The overall tone of the poem "The Human Cry" by Irving Layton is euphemistic and implicit. Layton describes his feeling and emotions about the cycle of life in a special way by comparing two different attitudes facing the death. Throughout the poem he tries to tell us the true meaning of life and the emotion of human should be free because after going through life, everyone ends up in the original place.
Layton's thought is immediately evident in the title. Beyond the title, Layton creates a kind of sorrowful atmosphere that suggests this whole poem is about the cry of human. This poem is a free verse concrete poem and it does not have a formal form or any rhyming scheme. Layton is using this free verse form, because the whole poem tries to express his own feeling about life and death freely. The main striking feature of this poem in form is its indenting.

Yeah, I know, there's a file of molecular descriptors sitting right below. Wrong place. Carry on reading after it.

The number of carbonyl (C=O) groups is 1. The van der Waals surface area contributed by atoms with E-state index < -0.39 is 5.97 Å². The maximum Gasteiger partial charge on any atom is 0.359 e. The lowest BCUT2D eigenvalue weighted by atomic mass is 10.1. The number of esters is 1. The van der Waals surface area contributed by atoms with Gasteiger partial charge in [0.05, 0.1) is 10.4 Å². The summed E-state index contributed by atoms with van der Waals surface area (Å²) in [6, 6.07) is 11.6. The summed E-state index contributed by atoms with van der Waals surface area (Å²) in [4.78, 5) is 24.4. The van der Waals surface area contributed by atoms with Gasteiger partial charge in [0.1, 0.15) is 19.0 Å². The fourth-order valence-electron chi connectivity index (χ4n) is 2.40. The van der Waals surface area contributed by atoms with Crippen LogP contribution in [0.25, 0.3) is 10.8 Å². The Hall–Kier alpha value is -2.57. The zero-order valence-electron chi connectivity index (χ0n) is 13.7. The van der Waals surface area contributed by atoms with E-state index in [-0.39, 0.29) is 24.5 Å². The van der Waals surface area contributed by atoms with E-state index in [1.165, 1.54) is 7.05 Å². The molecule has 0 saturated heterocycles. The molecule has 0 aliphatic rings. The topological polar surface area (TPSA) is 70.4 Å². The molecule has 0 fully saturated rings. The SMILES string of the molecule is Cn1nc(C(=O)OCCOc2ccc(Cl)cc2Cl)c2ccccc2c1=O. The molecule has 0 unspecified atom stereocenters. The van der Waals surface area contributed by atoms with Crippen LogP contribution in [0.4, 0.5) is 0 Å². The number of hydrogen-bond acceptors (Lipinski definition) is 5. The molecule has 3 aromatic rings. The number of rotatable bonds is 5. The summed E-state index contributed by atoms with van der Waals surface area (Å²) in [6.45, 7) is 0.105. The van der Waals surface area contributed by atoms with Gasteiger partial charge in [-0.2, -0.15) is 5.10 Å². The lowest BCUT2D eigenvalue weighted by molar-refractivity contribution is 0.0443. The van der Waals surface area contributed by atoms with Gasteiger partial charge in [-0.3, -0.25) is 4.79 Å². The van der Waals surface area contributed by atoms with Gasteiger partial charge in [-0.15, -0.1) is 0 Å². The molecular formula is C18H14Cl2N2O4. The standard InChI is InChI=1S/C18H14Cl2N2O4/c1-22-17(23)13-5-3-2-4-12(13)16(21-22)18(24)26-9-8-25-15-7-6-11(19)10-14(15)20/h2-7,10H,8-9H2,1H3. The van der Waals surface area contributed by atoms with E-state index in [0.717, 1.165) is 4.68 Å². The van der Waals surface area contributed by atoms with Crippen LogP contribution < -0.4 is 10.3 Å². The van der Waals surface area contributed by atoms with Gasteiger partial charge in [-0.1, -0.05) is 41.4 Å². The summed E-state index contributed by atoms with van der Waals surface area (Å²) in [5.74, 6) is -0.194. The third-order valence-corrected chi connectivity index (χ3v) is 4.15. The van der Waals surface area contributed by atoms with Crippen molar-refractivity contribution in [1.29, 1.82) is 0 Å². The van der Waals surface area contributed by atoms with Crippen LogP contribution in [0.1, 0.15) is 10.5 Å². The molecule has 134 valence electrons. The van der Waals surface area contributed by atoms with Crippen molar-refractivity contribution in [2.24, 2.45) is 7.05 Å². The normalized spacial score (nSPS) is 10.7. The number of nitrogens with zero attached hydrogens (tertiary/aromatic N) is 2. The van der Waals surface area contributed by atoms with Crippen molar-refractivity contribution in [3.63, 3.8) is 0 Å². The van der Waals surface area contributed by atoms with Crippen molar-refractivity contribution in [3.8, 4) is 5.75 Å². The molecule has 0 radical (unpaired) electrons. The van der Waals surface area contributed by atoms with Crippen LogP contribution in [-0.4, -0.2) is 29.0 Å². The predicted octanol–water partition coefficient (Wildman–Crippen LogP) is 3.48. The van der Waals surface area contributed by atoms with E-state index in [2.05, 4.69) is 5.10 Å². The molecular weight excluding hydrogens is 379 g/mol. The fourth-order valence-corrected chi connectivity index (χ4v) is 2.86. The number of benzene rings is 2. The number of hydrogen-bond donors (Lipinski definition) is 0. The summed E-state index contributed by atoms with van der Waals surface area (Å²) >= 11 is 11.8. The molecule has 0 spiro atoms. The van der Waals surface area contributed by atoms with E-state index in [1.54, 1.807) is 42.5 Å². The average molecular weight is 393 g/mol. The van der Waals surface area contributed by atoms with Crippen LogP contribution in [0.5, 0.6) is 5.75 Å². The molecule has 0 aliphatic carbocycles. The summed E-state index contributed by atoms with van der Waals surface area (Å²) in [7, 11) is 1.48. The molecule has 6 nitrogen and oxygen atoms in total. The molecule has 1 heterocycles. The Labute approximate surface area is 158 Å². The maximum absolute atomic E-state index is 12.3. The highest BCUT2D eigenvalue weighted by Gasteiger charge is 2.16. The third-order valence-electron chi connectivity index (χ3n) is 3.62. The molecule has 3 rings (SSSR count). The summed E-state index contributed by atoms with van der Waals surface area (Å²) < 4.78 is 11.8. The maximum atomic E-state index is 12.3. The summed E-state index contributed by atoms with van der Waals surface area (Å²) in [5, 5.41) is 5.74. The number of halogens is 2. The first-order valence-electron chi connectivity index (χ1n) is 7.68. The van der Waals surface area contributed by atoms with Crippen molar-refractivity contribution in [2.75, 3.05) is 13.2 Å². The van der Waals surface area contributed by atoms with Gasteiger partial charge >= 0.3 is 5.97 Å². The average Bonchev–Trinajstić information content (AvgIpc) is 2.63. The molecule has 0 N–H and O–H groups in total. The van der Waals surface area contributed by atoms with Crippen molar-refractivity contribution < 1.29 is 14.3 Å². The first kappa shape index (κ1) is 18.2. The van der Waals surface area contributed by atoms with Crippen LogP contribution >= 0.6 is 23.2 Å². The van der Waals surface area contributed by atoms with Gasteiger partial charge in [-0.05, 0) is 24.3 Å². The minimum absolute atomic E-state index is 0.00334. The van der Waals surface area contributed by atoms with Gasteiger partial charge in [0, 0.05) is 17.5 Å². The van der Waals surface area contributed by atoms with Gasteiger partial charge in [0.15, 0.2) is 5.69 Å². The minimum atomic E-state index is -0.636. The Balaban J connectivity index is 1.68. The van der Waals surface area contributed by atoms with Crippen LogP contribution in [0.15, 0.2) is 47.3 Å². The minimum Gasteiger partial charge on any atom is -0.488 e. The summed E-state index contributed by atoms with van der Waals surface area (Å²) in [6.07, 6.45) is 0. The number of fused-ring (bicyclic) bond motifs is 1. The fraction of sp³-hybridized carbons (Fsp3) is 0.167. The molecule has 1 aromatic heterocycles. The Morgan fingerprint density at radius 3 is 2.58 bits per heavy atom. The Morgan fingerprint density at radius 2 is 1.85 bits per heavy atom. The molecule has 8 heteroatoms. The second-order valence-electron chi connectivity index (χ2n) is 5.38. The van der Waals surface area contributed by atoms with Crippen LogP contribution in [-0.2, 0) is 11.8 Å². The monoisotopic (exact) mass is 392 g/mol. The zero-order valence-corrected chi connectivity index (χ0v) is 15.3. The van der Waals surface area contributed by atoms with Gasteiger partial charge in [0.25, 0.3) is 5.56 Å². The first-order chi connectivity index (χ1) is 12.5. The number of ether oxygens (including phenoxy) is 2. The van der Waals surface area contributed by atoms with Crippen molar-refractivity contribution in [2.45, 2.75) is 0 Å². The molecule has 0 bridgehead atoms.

Every word after indenting is emphasized. There are two stanzas in the poem, which are very similar in the structure. Stanza 1 describes that when we are young, we always tend to hide our true feeling and emotions or in other words we try to romanticize our sadness in a more optimistic way. Stanza 2 is saying that when we start to get older and older, the true emotions start to run free and we start to realize that sometimes the best thing to do is to be true to yourself, without any disguises.
The diction in this poem is very precise. Layton tries to pick the most accurate words to express his feeling about the cycle of life. In stanza 1, he mentioned if a "friend", "bookseller", or "aunt" died, he would gather his tears into an "urn". In this sentence, "friend", "bookseller",